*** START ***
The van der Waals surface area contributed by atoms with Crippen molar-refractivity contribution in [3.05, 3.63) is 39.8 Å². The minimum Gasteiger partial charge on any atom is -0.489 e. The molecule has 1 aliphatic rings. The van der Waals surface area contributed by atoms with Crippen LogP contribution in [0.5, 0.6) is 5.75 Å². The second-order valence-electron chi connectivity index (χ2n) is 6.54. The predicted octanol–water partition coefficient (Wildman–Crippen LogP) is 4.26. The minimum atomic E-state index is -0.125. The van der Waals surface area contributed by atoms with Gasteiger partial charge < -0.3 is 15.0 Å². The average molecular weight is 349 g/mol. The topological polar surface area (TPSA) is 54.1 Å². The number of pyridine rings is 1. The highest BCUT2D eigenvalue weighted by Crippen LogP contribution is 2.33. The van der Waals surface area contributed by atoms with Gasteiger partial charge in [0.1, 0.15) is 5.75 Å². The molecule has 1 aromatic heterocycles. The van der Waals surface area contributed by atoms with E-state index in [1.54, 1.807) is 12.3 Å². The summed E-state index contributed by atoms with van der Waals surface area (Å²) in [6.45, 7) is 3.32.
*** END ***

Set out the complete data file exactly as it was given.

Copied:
The van der Waals surface area contributed by atoms with Crippen molar-refractivity contribution in [3.05, 3.63) is 39.8 Å². The minimum Gasteiger partial charge on any atom is -0.489 e. The molecule has 1 aliphatic rings. The van der Waals surface area contributed by atoms with Crippen LogP contribution in [0.5, 0.6) is 5.75 Å². The second-order valence-electron chi connectivity index (χ2n) is 6.54. The predicted octanol–water partition coefficient (Wildman–Crippen LogP) is 4.26. The minimum atomic E-state index is -0.125. The van der Waals surface area contributed by atoms with Gasteiger partial charge < -0.3 is 15.0 Å². The average molecular weight is 349 g/mol. The topological polar surface area (TPSA) is 54.1 Å². The number of pyridine rings is 1. The highest BCUT2D eigenvalue weighted by Crippen LogP contribution is 2.33. The van der Waals surface area contributed by atoms with Gasteiger partial charge in [0.1, 0.15) is 5.75 Å². The molecule has 1 aromatic heterocycles. The van der Waals surface area contributed by atoms with E-state index in [1.54, 1.807) is 12.3 Å². The summed E-state index contributed by atoms with van der Waals surface area (Å²) in [6.45, 7) is 3.32.